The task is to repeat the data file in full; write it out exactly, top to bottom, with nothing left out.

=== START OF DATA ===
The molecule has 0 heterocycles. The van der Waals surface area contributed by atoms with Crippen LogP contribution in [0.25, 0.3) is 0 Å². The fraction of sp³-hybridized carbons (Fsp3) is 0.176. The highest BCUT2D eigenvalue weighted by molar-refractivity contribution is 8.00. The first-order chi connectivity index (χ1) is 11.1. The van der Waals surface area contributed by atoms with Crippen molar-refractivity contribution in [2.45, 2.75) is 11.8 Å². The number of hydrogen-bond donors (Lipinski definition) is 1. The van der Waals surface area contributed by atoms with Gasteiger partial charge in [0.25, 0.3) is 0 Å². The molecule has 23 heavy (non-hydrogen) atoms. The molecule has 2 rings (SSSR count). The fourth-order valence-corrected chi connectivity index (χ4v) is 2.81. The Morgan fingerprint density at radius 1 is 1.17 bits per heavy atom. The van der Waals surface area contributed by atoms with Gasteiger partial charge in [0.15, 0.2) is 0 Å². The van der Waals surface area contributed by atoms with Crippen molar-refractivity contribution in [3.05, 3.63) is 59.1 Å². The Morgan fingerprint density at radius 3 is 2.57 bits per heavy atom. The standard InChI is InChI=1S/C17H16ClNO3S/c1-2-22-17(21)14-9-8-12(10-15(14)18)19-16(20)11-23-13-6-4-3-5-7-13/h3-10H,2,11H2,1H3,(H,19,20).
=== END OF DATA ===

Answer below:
The molecule has 0 heterocycles. The van der Waals surface area contributed by atoms with Crippen LogP contribution in [0.25, 0.3) is 0 Å². The fraction of sp³-hybridized carbons (Fsp3) is 0.176. The highest BCUT2D eigenvalue weighted by molar-refractivity contribution is 8.00. The first-order chi connectivity index (χ1) is 11.1. The van der Waals surface area contributed by atoms with Crippen molar-refractivity contribution in [2.45, 2.75) is 11.8 Å². The number of hydrogen-bond donors (Lipinski definition) is 1. The van der Waals surface area contributed by atoms with Gasteiger partial charge in [0.25, 0.3) is 0 Å². The molecule has 23 heavy (non-hydrogen) atoms. The molecule has 2 rings (SSSR count). The fourth-order valence-corrected chi connectivity index (χ4v) is 2.81. The Morgan fingerprint density at radius 1 is 1.17 bits per heavy atom. The van der Waals surface area contributed by atoms with Gasteiger partial charge in [0.15, 0.2) is 0 Å². The van der Waals surface area contributed by atoms with Crippen molar-refractivity contribution in [3.05, 3.63) is 59.1 Å². The Morgan fingerprint density at radius 3 is 2.57 bits per heavy atom. The standard InChI is InChI=1S/C17H16ClNO3S/c1-2-22-17(21)14-9-8-12(10-15(14)18)19-16(20)11-23-13-6-4-3-5-7-13/h3-10H,2,11H2,1H3,(H,19,20).